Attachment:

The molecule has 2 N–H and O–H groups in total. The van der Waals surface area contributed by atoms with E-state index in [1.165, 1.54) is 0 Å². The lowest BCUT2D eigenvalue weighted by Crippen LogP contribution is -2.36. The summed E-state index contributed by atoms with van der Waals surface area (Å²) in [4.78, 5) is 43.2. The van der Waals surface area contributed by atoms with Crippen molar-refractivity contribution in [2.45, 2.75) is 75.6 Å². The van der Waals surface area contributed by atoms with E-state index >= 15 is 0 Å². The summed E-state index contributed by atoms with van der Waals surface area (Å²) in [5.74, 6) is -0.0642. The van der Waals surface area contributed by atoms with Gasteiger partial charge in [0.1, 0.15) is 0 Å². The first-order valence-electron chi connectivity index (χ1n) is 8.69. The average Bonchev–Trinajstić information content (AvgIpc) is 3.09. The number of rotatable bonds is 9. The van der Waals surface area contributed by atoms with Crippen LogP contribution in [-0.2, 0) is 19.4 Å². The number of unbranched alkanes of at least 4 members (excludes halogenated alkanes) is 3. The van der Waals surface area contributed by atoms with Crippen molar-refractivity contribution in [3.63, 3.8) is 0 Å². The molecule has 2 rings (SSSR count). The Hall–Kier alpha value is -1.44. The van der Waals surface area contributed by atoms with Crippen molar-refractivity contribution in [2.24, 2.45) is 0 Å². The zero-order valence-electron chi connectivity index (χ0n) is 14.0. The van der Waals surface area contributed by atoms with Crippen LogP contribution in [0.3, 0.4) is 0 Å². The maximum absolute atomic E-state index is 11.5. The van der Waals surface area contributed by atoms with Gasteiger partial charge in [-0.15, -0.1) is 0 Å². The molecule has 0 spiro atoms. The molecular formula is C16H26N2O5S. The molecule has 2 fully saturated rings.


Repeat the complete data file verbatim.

The molecule has 2 N–H and O–H groups in total. The van der Waals surface area contributed by atoms with E-state index in [1.165, 1.54) is 0 Å². The lowest BCUT2D eigenvalue weighted by Crippen LogP contribution is -2.36. The summed E-state index contributed by atoms with van der Waals surface area (Å²) in [4.78, 5) is 43.2. The van der Waals surface area contributed by atoms with Crippen molar-refractivity contribution in [2.45, 2.75) is 75.6 Å². The van der Waals surface area contributed by atoms with E-state index >= 15 is 0 Å². The summed E-state index contributed by atoms with van der Waals surface area (Å²) in [5.74, 6) is -0.0642. The van der Waals surface area contributed by atoms with Gasteiger partial charge in [0.1, 0.15) is 0 Å². The first-order valence-electron chi connectivity index (χ1n) is 8.69. The average Bonchev–Trinajstić information content (AvgIpc) is 3.09. The number of rotatable bonds is 9. The van der Waals surface area contributed by atoms with Crippen LogP contribution in [-0.2, 0) is 19.4 Å². The number of unbranched alkanes of at least 4 members (excludes halogenated alkanes) is 3. The van der Waals surface area contributed by atoms with Crippen molar-refractivity contribution in [3.63, 3.8) is 0 Å². The molecule has 2 rings (SSSR count). The Hall–Kier alpha value is -1.44. The van der Waals surface area contributed by atoms with Crippen molar-refractivity contribution in [2.24, 2.45) is 0 Å². The zero-order valence-electron chi connectivity index (χ0n) is 14.0. The van der Waals surface area contributed by atoms with Crippen LogP contribution in [0.3, 0.4) is 0 Å². The maximum absolute atomic E-state index is 11.5. The van der Waals surface area contributed by atoms with Gasteiger partial charge in [-0.15, -0.1) is 0 Å². The molecule has 0 spiro atoms. The molecular formula is C16H26N2O5S. The molecule has 2 fully saturated rings.